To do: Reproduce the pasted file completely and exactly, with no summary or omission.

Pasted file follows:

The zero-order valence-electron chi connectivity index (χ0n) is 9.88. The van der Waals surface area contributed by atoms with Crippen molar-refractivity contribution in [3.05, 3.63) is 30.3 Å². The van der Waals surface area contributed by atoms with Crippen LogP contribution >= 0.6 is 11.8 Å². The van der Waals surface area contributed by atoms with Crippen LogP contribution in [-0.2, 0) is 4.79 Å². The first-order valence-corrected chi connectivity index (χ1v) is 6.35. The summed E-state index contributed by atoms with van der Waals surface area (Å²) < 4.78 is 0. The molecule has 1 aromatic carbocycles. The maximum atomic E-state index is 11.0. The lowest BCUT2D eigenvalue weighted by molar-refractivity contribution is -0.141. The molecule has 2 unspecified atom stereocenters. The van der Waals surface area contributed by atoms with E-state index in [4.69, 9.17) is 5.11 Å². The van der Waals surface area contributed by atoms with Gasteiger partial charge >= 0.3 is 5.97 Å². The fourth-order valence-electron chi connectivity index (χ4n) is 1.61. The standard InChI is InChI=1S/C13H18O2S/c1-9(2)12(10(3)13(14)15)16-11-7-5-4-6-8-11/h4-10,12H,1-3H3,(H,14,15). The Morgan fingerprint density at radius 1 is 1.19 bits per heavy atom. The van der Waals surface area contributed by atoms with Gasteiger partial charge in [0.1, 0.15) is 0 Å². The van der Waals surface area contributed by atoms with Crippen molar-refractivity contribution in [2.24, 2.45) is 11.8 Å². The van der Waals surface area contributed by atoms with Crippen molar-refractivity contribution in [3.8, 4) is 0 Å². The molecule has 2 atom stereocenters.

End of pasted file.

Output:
The zero-order valence-electron chi connectivity index (χ0n) is 9.88. The van der Waals surface area contributed by atoms with Crippen molar-refractivity contribution in [3.05, 3.63) is 30.3 Å². The van der Waals surface area contributed by atoms with Crippen LogP contribution >= 0.6 is 11.8 Å². The van der Waals surface area contributed by atoms with Crippen LogP contribution in [-0.2, 0) is 4.79 Å². The first-order valence-corrected chi connectivity index (χ1v) is 6.35. The summed E-state index contributed by atoms with van der Waals surface area (Å²) < 4.78 is 0. The molecule has 1 aromatic carbocycles. The maximum atomic E-state index is 11.0. The lowest BCUT2D eigenvalue weighted by molar-refractivity contribution is -0.141. The molecule has 2 unspecified atom stereocenters. The van der Waals surface area contributed by atoms with E-state index in [4.69, 9.17) is 5.11 Å². The van der Waals surface area contributed by atoms with Gasteiger partial charge >= 0.3 is 5.97 Å². The fourth-order valence-electron chi connectivity index (χ4n) is 1.61. The standard InChI is InChI=1S/C13H18O2S/c1-9(2)12(10(3)13(14)15)16-11-7-5-4-6-8-11/h4-10,12H,1-3H3,(H,14,15). The Morgan fingerprint density at radius 1 is 1.19 bits per heavy atom. The van der Waals surface area contributed by atoms with Gasteiger partial charge in [0.1, 0.15) is 0 Å². The van der Waals surface area contributed by atoms with Crippen molar-refractivity contribution in [2.24, 2.45) is 11.8 Å². The van der Waals surface area contributed by atoms with Crippen molar-refractivity contribution in [3.8, 4) is 0 Å². The molecule has 2 atom stereocenters.